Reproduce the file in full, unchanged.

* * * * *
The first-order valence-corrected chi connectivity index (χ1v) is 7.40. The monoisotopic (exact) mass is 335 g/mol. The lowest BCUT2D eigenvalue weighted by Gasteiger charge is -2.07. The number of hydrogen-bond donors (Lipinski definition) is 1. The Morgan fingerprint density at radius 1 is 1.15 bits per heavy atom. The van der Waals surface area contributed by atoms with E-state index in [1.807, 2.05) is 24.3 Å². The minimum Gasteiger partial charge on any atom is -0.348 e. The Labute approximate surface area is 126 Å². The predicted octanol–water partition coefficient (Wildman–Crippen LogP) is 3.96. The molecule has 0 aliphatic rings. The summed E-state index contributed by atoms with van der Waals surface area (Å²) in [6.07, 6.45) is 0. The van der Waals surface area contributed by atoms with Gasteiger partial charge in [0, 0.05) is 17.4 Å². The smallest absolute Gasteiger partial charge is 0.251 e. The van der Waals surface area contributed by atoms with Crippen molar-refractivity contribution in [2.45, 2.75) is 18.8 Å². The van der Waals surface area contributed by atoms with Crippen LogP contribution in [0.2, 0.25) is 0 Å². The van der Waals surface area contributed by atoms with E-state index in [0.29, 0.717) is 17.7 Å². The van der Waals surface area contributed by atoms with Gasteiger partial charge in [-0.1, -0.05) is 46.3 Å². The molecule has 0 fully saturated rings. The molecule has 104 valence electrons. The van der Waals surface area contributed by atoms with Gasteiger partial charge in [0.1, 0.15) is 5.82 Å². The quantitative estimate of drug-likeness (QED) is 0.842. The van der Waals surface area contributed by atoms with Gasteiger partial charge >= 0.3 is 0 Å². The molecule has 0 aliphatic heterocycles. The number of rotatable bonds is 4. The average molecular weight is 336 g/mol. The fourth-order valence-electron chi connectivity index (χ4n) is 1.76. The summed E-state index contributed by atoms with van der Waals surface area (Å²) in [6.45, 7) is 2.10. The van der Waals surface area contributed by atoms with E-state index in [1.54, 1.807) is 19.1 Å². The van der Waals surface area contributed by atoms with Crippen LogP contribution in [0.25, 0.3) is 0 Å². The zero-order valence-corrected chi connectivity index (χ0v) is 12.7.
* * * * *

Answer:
The first-order valence-corrected chi connectivity index (χ1v) is 7.40. The monoisotopic (exact) mass is 335 g/mol. The lowest BCUT2D eigenvalue weighted by Gasteiger charge is -2.07. The number of hydrogen-bond donors (Lipinski definition) is 1. The Morgan fingerprint density at radius 1 is 1.15 bits per heavy atom. The van der Waals surface area contributed by atoms with E-state index in [1.807, 2.05) is 24.3 Å². The minimum Gasteiger partial charge on any atom is -0.348 e. The Labute approximate surface area is 126 Å². The predicted octanol–water partition coefficient (Wildman–Crippen LogP) is 3.96. The molecule has 0 aliphatic rings. The summed E-state index contributed by atoms with van der Waals surface area (Å²) in [6.07, 6.45) is 0. The van der Waals surface area contributed by atoms with Gasteiger partial charge in [0, 0.05) is 17.4 Å². The smallest absolute Gasteiger partial charge is 0.251 e. The van der Waals surface area contributed by atoms with Crippen molar-refractivity contribution in [2.45, 2.75) is 18.8 Å². The van der Waals surface area contributed by atoms with Crippen LogP contribution in [0.2, 0.25) is 0 Å². The van der Waals surface area contributed by atoms with E-state index in [0.29, 0.717) is 17.7 Å². The van der Waals surface area contributed by atoms with Gasteiger partial charge in [-0.1, -0.05) is 46.3 Å². The molecule has 0 fully saturated rings. The molecule has 104 valence electrons. The van der Waals surface area contributed by atoms with Gasteiger partial charge in [0.1, 0.15) is 5.82 Å². The quantitative estimate of drug-likeness (QED) is 0.842. The van der Waals surface area contributed by atoms with Gasteiger partial charge >= 0.3 is 0 Å². The molecule has 0 aliphatic heterocycles. The number of rotatable bonds is 4. The average molecular weight is 336 g/mol. The fourth-order valence-electron chi connectivity index (χ4n) is 1.76. The summed E-state index contributed by atoms with van der Waals surface area (Å²) in [6.45, 7) is 2.10. The van der Waals surface area contributed by atoms with E-state index in [1.54, 1.807) is 19.1 Å². The van der Waals surface area contributed by atoms with Crippen LogP contribution in [0.25, 0.3) is 0 Å². The zero-order valence-corrected chi connectivity index (χ0v) is 12.7.